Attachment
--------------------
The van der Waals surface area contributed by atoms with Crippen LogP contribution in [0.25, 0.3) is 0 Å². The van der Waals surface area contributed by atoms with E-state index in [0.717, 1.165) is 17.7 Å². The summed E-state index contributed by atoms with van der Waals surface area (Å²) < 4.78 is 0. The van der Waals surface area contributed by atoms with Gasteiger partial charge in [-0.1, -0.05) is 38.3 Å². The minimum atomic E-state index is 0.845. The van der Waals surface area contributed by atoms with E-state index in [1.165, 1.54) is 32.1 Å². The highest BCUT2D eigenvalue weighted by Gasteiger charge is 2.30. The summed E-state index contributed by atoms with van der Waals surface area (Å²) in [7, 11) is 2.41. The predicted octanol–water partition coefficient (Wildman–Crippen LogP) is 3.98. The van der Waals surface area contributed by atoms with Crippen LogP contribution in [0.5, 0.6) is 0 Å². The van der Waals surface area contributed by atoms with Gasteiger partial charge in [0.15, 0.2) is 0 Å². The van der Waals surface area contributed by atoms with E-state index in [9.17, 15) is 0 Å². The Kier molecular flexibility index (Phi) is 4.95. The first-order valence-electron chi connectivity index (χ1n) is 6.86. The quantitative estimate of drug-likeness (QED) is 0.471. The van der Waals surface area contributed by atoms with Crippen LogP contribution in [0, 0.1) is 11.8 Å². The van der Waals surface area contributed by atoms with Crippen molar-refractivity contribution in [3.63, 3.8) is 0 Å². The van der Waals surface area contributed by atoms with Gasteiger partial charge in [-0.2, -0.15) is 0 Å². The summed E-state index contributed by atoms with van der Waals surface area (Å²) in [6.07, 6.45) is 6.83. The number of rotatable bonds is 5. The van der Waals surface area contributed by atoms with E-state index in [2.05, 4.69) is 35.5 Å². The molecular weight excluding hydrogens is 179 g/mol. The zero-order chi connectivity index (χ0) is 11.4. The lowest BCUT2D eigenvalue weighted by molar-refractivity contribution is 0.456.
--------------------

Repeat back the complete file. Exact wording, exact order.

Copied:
The van der Waals surface area contributed by atoms with Crippen LogP contribution in [0.25, 0.3) is 0 Å². The van der Waals surface area contributed by atoms with E-state index in [0.717, 1.165) is 17.7 Å². The summed E-state index contributed by atoms with van der Waals surface area (Å²) < 4.78 is 0. The van der Waals surface area contributed by atoms with Gasteiger partial charge in [-0.1, -0.05) is 38.3 Å². The minimum atomic E-state index is 0.845. The van der Waals surface area contributed by atoms with E-state index in [1.165, 1.54) is 32.1 Å². The highest BCUT2D eigenvalue weighted by Gasteiger charge is 2.30. The summed E-state index contributed by atoms with van der Waals surface area (Å²) in [7, 11) is 2.41. The predicted octanol–water partition coefficient (Wildman–Crippen LogP) is 3.98. The van der Waals surface area contributed by atoms with Crippen LogP contribution in [0.5, 0.6) is 0 Å². The van der Waals surface area contributed by atoms with Gasteiger partial charge in [0.15, 0.2) is 0 Å². The van der Waals surface area contributed by atoms with E-state index in [9.17, 15) is 0 Å². The Kier molecular flexibility index (Phi) is 4.95. The first-order valence-electron chi connectivity index (χ1n) is 6.86. The quantitative estimate of drug-likeness (QED) is 0.471. The van der Waals surface area contributed by atoms with Crippen LogP contribution in [0, 0.1) is 11.8 Å². The van der Waals surface area contributed by atoms with Crippen molar-refractivity contribution in [3.63, 3.8) is 0 Å². The van der Waals surface area contributed by atoms with Gasteiger partial charge in [-0.2, -0.15) is 0 Å². The summed E-state index contributed by atoms with van der Waals surface area (Å²) in [6.07, 6.45) is 6.83. The number of rotatable bonds is 5. The van der Waals surface area contributed by atoms with E-state index in [2.05, 4.69) is 35.5 Å². The molecular weight excluding hydrogens is 179 g/mol. The zero-order chi connectivity index (χ0) is 11.4. The lowest BCUT2D eigenvalue weighted by molar-refractivity contribution is 0.456.